Reinert Christian Reinertsen is a Civil War enigma. Hewas born March 15, 1847 in Maudal, Rogaland, Norway. His father was Reinert Andreas Jorgensen. His mother was Caroline Neilsdatter Lodshaven. He was christened on April 9, 1848 in Farsun, Vest-Adger, Norway. Beyond this, nothing is known about Reinert's birth family or his childhood formative or teenaged years.
Exactly when and/or why Reinert C. - whether on his own or with his birth family - came to America, is not known. However, an 1870 U.S. Census reading provided by a Civil War researcher placed him in Red Wing, Goodhue County, Minnesota.Red wing is located in the southeast corner of the state along the Minnesota/Wisconsin border. It was there, two years later on December 19, 1872 he married to Anna Jacobine Tallaksen (b.8/30/53 Norway). It appears likely the union produced three children, with gender and names of the first two, not known. The name of only one - Ralph O. (b. 9/4/81 Park River Walsh County, DT) - is documented. As noted by this child's place of birth, by the latter part of 1881 the Reinertsens had quitted Minnesota and resettled in part of the Dakota Territory that would later become the State of North Dakota. A later, Snohomish County Washington publication (History of Snohomish County Vol. II 1926 pg. 758) noted that Reinert and Anna were "pioneer settlers" of that region of the Dakotas and Ralph was the first white child to be born in Walsh County.
In 1883 Reinert staked a homestead claim for him, his wife and three childrenin Park River, Walsh County, DT. There, sometime during the next six years, Anna apparently died because in 1889 Reinert remarried to Ulrikka Quam (b. 8/16/68 Trondheim, Norway.) This union would produce at least one child, son Oliver J. (b. 11/1/06 Walsh Co., ND).
Reinert and family remained in Park River at least until 1910, but at some point either he alone, or with his family, removed from there and returned to Minnesota settling in the community of Crookston located in the far northwest corner of that state near the Minnesota/Dakota border. While there Reinert was reportedly employed in the hardware business.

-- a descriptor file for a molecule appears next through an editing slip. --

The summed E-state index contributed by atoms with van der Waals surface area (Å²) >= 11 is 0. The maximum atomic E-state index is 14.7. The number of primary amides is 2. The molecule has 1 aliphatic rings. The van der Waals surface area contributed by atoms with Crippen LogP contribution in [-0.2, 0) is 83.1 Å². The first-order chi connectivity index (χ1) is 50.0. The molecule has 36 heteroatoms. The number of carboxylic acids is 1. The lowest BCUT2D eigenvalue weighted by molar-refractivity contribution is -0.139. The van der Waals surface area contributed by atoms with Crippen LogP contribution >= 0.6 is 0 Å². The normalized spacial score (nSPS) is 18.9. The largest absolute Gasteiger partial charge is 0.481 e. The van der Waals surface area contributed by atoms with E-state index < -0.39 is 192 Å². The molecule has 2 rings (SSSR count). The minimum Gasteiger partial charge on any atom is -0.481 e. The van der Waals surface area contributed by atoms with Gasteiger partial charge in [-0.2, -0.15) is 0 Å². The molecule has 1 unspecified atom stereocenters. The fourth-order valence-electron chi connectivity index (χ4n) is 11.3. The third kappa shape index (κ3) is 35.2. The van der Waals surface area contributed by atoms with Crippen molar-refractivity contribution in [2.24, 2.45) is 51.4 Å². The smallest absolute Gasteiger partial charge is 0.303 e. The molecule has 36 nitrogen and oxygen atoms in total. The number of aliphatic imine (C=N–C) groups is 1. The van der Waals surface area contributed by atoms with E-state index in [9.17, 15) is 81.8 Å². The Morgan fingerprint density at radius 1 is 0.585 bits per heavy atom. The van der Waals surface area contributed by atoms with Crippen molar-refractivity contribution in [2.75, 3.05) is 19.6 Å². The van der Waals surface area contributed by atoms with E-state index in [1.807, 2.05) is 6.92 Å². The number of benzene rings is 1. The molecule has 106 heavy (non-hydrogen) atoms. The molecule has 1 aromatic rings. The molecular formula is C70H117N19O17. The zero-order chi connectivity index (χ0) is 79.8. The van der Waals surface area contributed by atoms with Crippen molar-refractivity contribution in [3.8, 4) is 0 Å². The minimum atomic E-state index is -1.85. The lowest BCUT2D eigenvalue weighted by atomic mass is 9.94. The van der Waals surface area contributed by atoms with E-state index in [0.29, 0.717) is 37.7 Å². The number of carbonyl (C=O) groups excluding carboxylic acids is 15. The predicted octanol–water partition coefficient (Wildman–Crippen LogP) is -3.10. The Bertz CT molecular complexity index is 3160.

By 1926, when the above mentioned Snohomish County, WA profile on Ralph Reinertsen - a successful automobile dealership owner in the City of Everett, Snohomish County, WA - was written, it noted Reinert as then being 80 years of age residing in Everett. Whether he was living with son Ralph or on his own is not known. Wife "Rikka" had passed away some years before, but exactly when and where is not documented. Reinert had apparently come to the Puget Sound area to be with or near Ralph and his family.
Reinert Christian Reinertsen died January 28, 1928 in Everett, Washington. Burial was in that city's Evergreen Cemetery on the 31st Here's where the afore mentioned "enigma" comes in: Burial arrangements were handled by members of Everett's John Buford Post of the Grand Army of The Republic of which Reinert was a member. The G.A.R. was an organization formed by former Union Civil War soldiers and sailors. However, no military service record can be found for Reinert.
While some G.A.R. posts, in later years did admit "honorary" or "associate" members this does not seem likely in Reinert's case. A more plausible hypothesis is that he was a "citizen soldier" during the war in Minnesota.
In 1863 Minnesota and bordering territories were beset by a "war within a war." While Americans in blue fought Americans in gray, Native American Indian tribes such as the Lakota Sioux instigated a bloody uprising in Minnesota. According to contact with persons within the modern-day Minnesota State Archives, prior to the arrival of Federal forces in Minnesota, defense of the populace was under the auspices of the local residents who were called out by Governor Alexander Ramsey and formed into loose, military units which were "disbursed along the frontier." Unfortunately, State record keeping pertaining to these organizations was very limited and Reinert's name has not been found amongst those that do survive.
Conclusion: Reinert C. Reinertsen, citizen soldier, helped defend the Minnesota frontier until relieved by Federal troops. While he does not have U.S. military service record, his "service" may likely have been enough for the G.A.R. to recognize him as a member. Only time may turn up more substantial information.
Buried at Evergreen Cemetery
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